The actuator assembly 54 can be placed in a variety of positions within the mouse housing. For example, one preferred embodiment places the actuator assembly on the bottom portion of the housing, as close to the center of the mouse along both the X and Y axes as possible to reduce a wobble effect on the mouse when the actuator is active. In other embodiments, the actuator assembly 54 can be positioned centered along one axis but off-center along the other axis to accommodate other electronic and mechanical components in the mouse, e.g. near the front or back of the mouse. In yet other embodiments, the actuator assembly 54 can be connected to a side or top portion of the housing 50 rather than the bottom portion 67, although it is preferred that the actuator be oriented to output forces approximately along the Z-axis (and thus the top or bottom may be preferable to the sides). A variety of tactile sensations can be output to the user, many of which are described in greater detail below with respect to FIG. 14.
An additional challenge of applying a compelling tactile sensation to the mouse housing along the described Z axis is that the mouse sits upon a table or other surface 22 and is therefore physically grounded along that Z axis. In other words, the forces applied by the actuator assembly 54 along the Z axis, with respect to the inertial mass, are countered by the normal forces applied by the table surface upon the mouse housing. One way to accommodate these countering forces is to use a flexible or semi-flexible surface between the mouse and the ground surface, such as a standard mouse pad. This type of flexible surface increases the transmissibility of the inertial forces from the actuator to the housing. For example, the mouse pad adds additional compliance and damping to the second order harmonic system, allowing output forces to be magnified if the output force vibrations or pulses are within the magnifying frequency range of the system, as described below with reference to FIG. 3c. Most mouse pads add a compliance and damping between the mouse and a hard surface such as a tabletop that allows magnification of the inertial forces; in some embodiments, particular mouse pads can be provided which have a compliance tuned to amplify forces to a desired extent. Alternate embodiments include coupling the stationary portion of the actuator 66 to a portion of the housing 50 that is different from the base or bottom portion 68 of the housing (e.g. the side of the housing), and providing an amount of flex between the actuator-coupled portion of the mouse housing and the base portion 68 that is in contact with the surface 22. For example, flexible hinges or connecting members can couple the two portions. This too improves the transmissibility of the tactile sensations, and can also be used in conjunction with a mouse pad for still better force transmissibility. Compliance adding to the magnitude of tactile sensations is described in copending provisional application No. 60/157,206, incorporated herein by reference.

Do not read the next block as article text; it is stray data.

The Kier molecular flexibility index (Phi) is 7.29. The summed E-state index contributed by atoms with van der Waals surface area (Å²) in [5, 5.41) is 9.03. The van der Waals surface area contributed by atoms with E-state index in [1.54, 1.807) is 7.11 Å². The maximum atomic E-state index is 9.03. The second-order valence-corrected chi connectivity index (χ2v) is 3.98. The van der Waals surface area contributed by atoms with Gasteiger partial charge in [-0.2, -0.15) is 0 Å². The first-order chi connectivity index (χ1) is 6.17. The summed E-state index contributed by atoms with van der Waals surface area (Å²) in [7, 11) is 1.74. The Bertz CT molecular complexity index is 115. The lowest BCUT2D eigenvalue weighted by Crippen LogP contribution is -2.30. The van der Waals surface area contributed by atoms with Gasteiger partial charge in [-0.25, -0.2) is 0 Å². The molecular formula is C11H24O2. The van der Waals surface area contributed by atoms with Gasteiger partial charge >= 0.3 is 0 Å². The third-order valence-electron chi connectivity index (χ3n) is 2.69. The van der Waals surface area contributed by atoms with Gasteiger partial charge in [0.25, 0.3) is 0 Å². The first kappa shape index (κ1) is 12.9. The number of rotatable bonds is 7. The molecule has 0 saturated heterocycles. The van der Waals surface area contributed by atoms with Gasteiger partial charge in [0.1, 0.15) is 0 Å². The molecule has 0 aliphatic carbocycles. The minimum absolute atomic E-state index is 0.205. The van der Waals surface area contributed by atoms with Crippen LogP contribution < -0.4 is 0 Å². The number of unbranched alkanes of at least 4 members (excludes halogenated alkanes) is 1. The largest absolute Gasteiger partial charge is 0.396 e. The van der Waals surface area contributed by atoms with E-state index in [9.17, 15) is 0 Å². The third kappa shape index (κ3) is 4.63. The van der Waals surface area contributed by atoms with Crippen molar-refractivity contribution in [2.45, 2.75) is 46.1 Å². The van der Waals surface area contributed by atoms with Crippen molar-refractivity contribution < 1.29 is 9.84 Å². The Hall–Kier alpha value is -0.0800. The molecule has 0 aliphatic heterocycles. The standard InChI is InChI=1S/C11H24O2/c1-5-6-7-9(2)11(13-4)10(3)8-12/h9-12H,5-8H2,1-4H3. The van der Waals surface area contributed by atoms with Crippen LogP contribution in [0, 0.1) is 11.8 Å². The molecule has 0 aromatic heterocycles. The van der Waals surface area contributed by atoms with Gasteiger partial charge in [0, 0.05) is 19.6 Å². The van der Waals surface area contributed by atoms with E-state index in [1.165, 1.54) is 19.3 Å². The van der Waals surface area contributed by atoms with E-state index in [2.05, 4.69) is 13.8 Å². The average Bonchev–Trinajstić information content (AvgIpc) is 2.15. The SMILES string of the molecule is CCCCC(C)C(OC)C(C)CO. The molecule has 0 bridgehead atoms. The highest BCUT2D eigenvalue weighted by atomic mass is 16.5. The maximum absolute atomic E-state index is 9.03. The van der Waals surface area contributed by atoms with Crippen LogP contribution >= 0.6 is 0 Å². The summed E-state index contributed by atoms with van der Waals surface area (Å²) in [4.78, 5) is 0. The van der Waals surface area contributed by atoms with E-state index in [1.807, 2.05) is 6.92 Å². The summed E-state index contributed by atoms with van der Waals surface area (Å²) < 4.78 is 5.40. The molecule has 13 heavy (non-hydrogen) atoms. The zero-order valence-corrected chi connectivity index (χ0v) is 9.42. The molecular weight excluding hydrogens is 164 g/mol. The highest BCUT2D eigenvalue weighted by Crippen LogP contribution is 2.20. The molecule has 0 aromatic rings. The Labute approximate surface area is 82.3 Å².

In addition, the haptic sensation output can be of varying quality depending on the direction of motion of the inertial mass (either a separate inertial mass or the actuator as the mass). For example, the inertial mass preferably is provided in an origin position when at rest, where a spring compliance biases the mass toward the origin position. In some embodiments, the origin position of the inertial mass may not be in the center of the range of motion of the mass, so that a greater distance exists from the origin position to a range limit on one side of the origin position than on the other side. Furthermore, even if the mass is centered in its range at the origin position when the actuator assembly is initially manufactured, the origin position may shift over time due to use, e.g. if a flexure is used, one or more flex joints may become less rigid over time to allow the mass to sag slightly due to gravity, thus causing the origin position to change to a non-centered position. In such cases, an initial greater magnitude haptic sensation can be obtained in many embodiments by first moving the mass in the direction having the greater distance from origin to range limit. The greater distance allows the mass to achieve a higher velocity and thus a higher momentum, so that when the mass changes direction at the range limit, a greater change in momentum is achieved and thus a greater force is output. This provides an initial pulse (from a rest state) having greater magnitude to the user than if the inertial mass were initially driven in the direction having less distance. To ensure such greater magnitude forces, the actuator 66 driving the mass can be set to the appropriate polarity to always initially drive the mass in the direction having greater range, e.g. in many embodiments, this is the “up” direction against gravity.
FIGS. 3a and 3 b are perspective and side elevational views of a first embodiment 80 of a flexure 68 of the present invention for use in the actuator assembly 54. The flexure is preferably a single, unitary piece made of a material such as polypropylene plastic (“living hinge” material) or other flexible material. This type of material is durable and allows flexibility of the flex joints (hinges) in the flexure when one of the dimensions of the joint is made small, but is also rigid in the other dimensions, allowing structural integrity as well as flexibility depending on thickness. Some embodiments of flexures used in force feedback devices are described in U.S. Pat. No. 5,805,140 and patent application Ser. No. 09/376,649, both incorporated herein by reference.